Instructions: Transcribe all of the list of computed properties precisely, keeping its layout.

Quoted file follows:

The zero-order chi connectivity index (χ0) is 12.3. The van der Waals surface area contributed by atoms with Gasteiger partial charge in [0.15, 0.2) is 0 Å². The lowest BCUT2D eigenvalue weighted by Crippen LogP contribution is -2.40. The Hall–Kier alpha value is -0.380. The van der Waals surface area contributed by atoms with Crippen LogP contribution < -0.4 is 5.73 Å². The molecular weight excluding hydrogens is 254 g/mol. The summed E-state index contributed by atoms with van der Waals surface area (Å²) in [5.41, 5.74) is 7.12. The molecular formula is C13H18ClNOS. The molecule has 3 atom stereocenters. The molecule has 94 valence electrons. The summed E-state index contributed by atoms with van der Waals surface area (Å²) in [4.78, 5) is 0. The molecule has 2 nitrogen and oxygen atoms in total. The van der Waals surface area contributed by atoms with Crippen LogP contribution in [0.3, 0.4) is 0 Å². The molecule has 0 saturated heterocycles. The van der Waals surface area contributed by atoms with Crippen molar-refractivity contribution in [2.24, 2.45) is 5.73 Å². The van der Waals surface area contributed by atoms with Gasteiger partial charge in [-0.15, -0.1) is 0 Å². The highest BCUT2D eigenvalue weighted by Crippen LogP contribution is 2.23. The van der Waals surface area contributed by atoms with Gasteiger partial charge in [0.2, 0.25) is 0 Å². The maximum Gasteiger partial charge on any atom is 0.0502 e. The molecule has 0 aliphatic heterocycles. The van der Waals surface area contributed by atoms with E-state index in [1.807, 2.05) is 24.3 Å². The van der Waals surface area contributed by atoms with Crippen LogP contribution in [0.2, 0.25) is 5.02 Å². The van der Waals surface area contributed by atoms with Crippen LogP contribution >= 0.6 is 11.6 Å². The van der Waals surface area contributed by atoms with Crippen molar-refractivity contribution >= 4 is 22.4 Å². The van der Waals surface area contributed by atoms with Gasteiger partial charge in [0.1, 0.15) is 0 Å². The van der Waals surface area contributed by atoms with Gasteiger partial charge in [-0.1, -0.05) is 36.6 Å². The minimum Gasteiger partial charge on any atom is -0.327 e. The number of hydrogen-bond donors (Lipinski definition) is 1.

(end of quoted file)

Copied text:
The zero-order chi connectivity index (χ0) is 12.3. The van der Waals surface area contributed by atoms with Gasteiger partial charge in [0.15, 0.2) is 0 Å². The lowest BCUT2D eigenvalue weighted by Crippen LogP contribution is -2.40. The Hall–Kier alpha value is -0.380. The van der Waals surface area contributed by atoms with Crippen LogP contribution < -0.4 is 5.73 Å². The molecular weight excluding hydrogens is 254 g/mol. The summed E-state index contributed by atoms with van der Waals surface area (Å²) in [5.41, 5.74) is 7.12. The molecular formula is C13H18ClNOS. The molecule has 3 atom stereocenters. The molecule has 94 valence electrons. The summed E-state index contributed by atoms with van der Waals surface area (Å²) in [4.78, 5) is 0. The molecule has 2 nitrogen and oxygen atoms in total. The van der Waals surface area contributed by atoms with Crippen LogP contribution in [0.3, 0.4) is 0 Å². The molecule has 0 saturated heterocycles. The van der Waals surface area contributed by atoms with Crippen molar-refractivity contribution in [2.24, 2.45) is 5.73 Å². The van der Waals surface area contributed by atoms with Gasteiger partial charge in [-0.15, -0.1) is 0 Å². The highest BCUT2D eigenvalue weighted by Crippen LogP contribution is 2.23. The van der Waals surface area contributed by atoms with Gasteiger partial charge in [0.2, 0.25) is 0 Å². The maximum Gasteiger partial charge on any atom is 0.0502 e. The molecule has 0 aliphatic heterocycles. The van der Waals surface area contributed by atoms with E-state index in [1.807, 2.05) is 24.3 Å². The van der Waals surface area contributed by atoms with Crippen LogP contribution in [0.2, 0.25) is 5.02 Å². The van der Waals surface area contributed by atoms with Crippen LogP contribution >= 0.6 is 11.6 Å². The van der Waals surface area contributed by atoms with Crippen molar-refractivity contribution >= 4 is 22.4 Å². The van der Waals surface area contributed by atoms with Gasteiger partial charge in [0.1, 0.15) is 0 Å². The van der Waals surface area contributed by atoms with Gasteiger partial charge in [-0.1, -0.05) is 36.6 Å². The minimum Gasteiger partial charge on any atom is -0.327 e. The number of hydrogen-bond donors (Lipinski definition) is 1.